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Coins/medals made of two pieces that are screwed together, on the Salzburger emigrants A.D. 1732

Silver, cast and embossed. Avers with a cast and extremely finely chiselled depiction of a Salzburg family leaving their homeland; above it a written text: “Gehe in ein Land das Ich dir zeigen will” based on Genesis chapter 12 verse 6. Below: “Ged. der Salz. Emigranten 1732”. Depiction of Prince Friedrich Wilhelm I on the back with text around the border: “ Friedr. Wilh. D.G. Rex. Borussia et Br.” Inside there are 17 round, numbered and elaborately hand-coloured copper engravings with depictions of religious life in Salzburger Land; each has an inscription at the top with the corresponding Biblical quotation or reference. Verso: Coloured representations with flowers, free-hand painting. The individual leaves were arranged in a circular manner with connecting bars, with a representation of the Good Shepherd in the centre. (Connecting bars partially broken, see photo), two coloured maps mounted in the inside of the lid, labelled “ERZSTIFFT. SALZBURG” and “HERZOGTH. LITHAUEN”, one of which is signed “Abraham Remschard exc. Aug. Vindel” (signature Abraham Remschart also on no. 17), complete with a total of 19 coloured copper engravings. Image no. 4 with blue stains.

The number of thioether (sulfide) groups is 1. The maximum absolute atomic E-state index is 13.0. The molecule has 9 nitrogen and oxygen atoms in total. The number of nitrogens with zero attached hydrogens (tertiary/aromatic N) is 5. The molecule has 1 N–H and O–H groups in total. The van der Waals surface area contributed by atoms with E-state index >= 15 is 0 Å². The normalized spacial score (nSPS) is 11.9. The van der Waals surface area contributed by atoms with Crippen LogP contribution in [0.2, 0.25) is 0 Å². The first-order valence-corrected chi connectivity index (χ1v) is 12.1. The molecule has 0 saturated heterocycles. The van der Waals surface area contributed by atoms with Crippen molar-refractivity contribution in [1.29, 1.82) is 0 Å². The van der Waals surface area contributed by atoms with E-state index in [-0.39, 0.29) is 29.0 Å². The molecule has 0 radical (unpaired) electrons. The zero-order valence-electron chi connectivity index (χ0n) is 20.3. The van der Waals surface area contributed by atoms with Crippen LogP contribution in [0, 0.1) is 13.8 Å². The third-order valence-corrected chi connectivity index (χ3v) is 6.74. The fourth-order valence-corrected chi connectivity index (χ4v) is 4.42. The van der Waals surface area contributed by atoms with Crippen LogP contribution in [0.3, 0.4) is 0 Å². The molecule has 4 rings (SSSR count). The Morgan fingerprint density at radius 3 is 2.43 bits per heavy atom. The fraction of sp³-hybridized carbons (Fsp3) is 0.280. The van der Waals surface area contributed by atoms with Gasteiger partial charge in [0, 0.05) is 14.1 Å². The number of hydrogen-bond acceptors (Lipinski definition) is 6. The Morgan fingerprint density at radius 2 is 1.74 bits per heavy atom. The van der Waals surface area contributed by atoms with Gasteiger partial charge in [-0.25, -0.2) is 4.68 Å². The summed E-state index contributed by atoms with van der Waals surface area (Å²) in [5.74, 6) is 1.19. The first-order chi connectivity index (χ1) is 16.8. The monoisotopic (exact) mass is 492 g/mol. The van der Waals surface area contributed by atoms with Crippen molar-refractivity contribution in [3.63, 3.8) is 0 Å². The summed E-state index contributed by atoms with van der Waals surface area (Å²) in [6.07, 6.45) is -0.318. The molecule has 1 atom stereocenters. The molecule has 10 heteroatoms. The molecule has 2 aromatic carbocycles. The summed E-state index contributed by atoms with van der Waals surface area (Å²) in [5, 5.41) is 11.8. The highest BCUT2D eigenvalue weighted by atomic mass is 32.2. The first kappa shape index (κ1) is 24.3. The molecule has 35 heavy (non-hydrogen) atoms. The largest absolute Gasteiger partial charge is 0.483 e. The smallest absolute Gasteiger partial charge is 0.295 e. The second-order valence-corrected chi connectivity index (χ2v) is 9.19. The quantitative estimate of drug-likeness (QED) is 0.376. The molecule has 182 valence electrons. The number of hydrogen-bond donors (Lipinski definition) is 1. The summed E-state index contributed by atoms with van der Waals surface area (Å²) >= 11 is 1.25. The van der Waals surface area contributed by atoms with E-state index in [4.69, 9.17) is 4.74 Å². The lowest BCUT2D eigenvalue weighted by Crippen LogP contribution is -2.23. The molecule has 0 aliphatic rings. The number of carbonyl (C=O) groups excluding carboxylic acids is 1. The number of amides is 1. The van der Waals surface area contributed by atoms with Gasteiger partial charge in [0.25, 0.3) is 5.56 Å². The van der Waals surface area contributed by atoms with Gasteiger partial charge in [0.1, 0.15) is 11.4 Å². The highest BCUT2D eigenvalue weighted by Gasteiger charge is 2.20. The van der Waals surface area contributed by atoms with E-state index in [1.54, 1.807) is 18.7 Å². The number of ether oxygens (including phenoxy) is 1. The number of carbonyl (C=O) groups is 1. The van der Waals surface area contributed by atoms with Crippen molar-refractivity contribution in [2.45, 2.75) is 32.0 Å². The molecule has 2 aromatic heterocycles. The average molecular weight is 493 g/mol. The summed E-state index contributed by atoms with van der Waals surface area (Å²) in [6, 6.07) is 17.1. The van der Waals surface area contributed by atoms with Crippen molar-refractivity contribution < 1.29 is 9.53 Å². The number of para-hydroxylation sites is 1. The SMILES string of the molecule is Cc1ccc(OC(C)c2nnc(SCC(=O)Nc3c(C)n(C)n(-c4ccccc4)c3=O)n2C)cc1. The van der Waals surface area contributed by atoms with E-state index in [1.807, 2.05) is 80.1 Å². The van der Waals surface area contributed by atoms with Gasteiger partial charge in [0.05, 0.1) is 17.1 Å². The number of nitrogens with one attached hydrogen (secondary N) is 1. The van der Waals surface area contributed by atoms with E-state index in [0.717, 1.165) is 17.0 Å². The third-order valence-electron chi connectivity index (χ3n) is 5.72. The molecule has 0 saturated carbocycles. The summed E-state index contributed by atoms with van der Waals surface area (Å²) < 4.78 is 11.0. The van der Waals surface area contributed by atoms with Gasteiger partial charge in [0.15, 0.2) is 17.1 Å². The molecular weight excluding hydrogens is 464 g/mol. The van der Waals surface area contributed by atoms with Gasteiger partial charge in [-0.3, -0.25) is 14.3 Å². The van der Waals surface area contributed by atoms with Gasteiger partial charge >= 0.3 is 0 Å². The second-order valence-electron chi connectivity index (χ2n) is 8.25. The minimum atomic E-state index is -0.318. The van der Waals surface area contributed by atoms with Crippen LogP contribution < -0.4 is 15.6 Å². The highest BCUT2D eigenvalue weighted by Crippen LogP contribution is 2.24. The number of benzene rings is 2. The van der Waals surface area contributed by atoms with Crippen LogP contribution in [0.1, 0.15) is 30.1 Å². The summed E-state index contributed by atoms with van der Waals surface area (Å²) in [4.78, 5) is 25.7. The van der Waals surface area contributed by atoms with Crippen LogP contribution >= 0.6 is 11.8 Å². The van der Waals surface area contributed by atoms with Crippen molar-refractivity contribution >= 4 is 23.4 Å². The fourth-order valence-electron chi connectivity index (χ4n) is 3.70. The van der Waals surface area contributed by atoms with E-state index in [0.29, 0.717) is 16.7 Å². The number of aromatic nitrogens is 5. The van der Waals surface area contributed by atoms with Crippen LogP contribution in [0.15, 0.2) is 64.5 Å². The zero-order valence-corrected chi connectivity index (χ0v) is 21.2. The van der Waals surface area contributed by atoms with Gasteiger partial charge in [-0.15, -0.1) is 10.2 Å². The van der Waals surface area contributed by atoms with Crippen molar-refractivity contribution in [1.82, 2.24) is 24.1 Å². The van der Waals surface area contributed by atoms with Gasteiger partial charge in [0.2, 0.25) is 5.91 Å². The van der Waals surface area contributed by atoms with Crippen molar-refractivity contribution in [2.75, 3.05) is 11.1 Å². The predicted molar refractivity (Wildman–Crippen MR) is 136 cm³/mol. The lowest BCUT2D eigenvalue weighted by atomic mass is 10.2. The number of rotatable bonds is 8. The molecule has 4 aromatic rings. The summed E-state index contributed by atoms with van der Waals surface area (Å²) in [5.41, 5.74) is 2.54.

After years of reprisals against the Protestant minority, the Salzburg Prince-Bishop Leopold Anton of Firmian issued an emigration edict on 31 October 1731, which expels all those who are not Catholic from the country. In the spring of 1732, more than 20,000 Protestants from the entire Abbey of Salzburg had to leave their homeland. They were taken in in Prussia, amongst other areas: King Friedrich Wilhelm I granted the Salzburg immigrants favourable conditions for their settlement in East Prussia. On the one hand, he achieved the recolonisation of the lands depopulated by the plague and on the other, was also able to establish himself as the leader of the Protestant movement in Germany and Europe. Prussia’s population enthusiastically embraced the “exiles”. In addition to sermons, printed works, poems, songs and leaflets, these medals with picture cycles were created during this time to make the fate of the displaced public. Other specimens can be found at the Art History Museum in Vienna and the German Historical Museum, Berlin.